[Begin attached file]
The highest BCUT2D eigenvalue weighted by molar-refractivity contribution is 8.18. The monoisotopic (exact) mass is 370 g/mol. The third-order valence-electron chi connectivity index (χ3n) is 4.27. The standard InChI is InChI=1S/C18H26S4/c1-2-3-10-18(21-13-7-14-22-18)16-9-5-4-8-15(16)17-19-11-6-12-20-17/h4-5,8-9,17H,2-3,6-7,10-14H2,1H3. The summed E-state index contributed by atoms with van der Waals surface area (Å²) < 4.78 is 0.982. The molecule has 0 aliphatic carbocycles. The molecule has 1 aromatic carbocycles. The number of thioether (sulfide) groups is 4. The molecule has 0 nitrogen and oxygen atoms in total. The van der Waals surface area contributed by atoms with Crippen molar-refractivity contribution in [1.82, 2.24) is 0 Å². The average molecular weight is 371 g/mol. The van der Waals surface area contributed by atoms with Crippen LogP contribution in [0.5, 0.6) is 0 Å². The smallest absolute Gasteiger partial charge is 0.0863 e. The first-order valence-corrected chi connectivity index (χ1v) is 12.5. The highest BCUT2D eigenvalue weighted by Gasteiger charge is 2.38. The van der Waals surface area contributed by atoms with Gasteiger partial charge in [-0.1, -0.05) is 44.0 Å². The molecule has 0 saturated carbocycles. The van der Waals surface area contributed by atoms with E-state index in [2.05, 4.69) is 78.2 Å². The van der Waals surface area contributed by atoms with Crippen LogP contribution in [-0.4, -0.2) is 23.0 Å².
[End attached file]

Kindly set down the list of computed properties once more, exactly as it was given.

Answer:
The highest BCUT2D eigenvalue weighted by molar-refractivity contribution is 8.18. The monoisotopic (exact) mass is 370 g/mol. The third-order valence-electron chi connectivity index (χ3n) is 4.27. The standard InChI is InChI=1S/C18H26S4/c1-2-3-10-18(21-13-7-14-22-18)16-9-5-4-8-15(16)17-19-11-6-12-20-17/h4-5,8-9,17H,2-3,6-7,10-14H2,1H3. The summed E-state index contributed by atoms with van der Waals surface area (Å²) < 4.78 is 0.982. The molecule has 0 aliphatic carbocycles. The molecule has 1 aromatic carbocycles. The number of thioether (sulfide) groups is 4. The molecule has 0 nitrogen and oxygen atoms in total. The van der Waals surface area contributed by atoms with Crippen molar-refractivity contribution in [1.82, 2.24) is 0 Å². The average molecular weight is 371 g/mol. The van der Waals surface area contributed by atoms with Crippen LogP contribution in [0.5, 0.6) is 0 Å². The smallest absolute Gasteiger partial charge is 0.0863 e. The first-order valence-corrected chi connectivity index (χ1v) is 12.5. The highest BCUT2D eigenvalue weighted by Gasteiger charge is 2.38. The van der Waals surface area contributed by atoms with Gasteiger partial charge in [-0.1, -0.05) is 44.0 Å². The molecule has 0 saturated carbocycles. The van der Waals surface area contributed by atoms with E-state index in [2.05, 4.69) is 78.2 Å². The van der Waals surface area contributed by atoms with Crippen LogP contribution in [-0.4, -0.2) is 23.0 Å².